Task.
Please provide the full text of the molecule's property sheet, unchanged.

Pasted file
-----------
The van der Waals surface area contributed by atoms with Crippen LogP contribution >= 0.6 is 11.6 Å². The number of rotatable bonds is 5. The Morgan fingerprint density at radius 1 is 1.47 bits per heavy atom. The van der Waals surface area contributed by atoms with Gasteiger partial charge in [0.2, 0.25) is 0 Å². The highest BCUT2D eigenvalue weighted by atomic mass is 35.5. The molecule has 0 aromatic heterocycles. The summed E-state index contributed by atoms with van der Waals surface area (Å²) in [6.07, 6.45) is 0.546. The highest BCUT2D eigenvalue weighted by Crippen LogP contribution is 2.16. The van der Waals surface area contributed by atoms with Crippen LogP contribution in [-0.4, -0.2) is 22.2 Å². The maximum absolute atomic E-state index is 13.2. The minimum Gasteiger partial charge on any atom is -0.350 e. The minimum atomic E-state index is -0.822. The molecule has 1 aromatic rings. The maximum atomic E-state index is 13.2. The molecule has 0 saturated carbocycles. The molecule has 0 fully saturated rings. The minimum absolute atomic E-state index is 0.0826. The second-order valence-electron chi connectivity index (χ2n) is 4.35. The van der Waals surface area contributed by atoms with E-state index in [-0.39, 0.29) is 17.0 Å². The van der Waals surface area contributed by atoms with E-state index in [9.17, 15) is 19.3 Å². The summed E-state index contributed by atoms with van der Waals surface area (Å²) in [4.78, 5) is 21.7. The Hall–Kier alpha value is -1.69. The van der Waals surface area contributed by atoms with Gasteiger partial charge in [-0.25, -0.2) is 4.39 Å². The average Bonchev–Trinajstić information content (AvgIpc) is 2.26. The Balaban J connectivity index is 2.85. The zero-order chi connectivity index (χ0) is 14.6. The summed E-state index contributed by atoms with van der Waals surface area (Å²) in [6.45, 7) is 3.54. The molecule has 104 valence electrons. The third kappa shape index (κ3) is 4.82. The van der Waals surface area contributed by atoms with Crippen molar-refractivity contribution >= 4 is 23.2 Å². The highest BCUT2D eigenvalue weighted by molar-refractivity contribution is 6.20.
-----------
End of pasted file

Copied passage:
The van der Waals surface area contributed by atoms with Crippen LogP contribution >= 0.6 is 11.6 Å². The number of rotatable bonds is 5. The Morgan fingerprint density at radius 1 is 1.47 bits per heavy atom. The van der Waals surface area contributed by atoms with Gasteiger partial charge in [0.2, 0.25) is 0 Å². The highest BCUT2D eigenvalue weighted by atomic mass is 35.5. The molecule has 0 aromatic heterocycles. The summed E-state index contributed by atoms with van der Waals surface area (Å²) in [6.07, 6.45) is 0.546. The highest BCUT2D eigenvalue weighted by Crippen LogP contribution is 2.16. The van der Waals surface area contributed by atoms with Crippen LogP contribution in [-0.4, -0.2) is 22.2 Å². The maximum absolute atomic E-state index is 13.2. The minimum Gasteiger partial charge on any atom is -0.350 e. The minimum atomic E-state index is -0.822. The molecule has 1 aromatic rings. The maximum atomic E-state index is 13.2. The molecule has 0 saturated carbocycles. The molecule has 0 fully saturated rings. The minimum absolute atomic E-state index is 0.0826. The second-order valence-electron chi connectivity index (χ2n) is 4.35. The van der Waals surface area contributed by atoms with E-state index in [-0.39, 0.29) is 17.0 Å². The van der Waals surface area contributed by atoms with E-state index in [9.17, 15) is 19.3 Å². The summed E-state index contributed by atoms with van der Waals surface area (Å²) in [4.78, 5) is 21.7. The Hall–Kier alpha value is -1.69. The van der Waals surface area contributed by atoms with Gasteiger partial charge in [-0.25, -0.2) is 4.39 Å². The average Bonchev–Trinajstić information content (AvgIpc) is 2.26. The Balaban J connectivity index is 2.85. The zero-order chi connectivity index (χ0) is 14.6. The summed E-state index contributed by atoms with van der Waals surface area (Å²) in [6.45, 7) is 3.54. The molecule has 104 valence electrons. The third kappa shape index (κ3) is 4.82. The van der Waals surface area contributed by atoms with Crippen molar-refractivity contribution >= 4 is 23.2 Å². The highest BCUT2D eigenvalue weighted by molar-refractivity contribution is 6.20.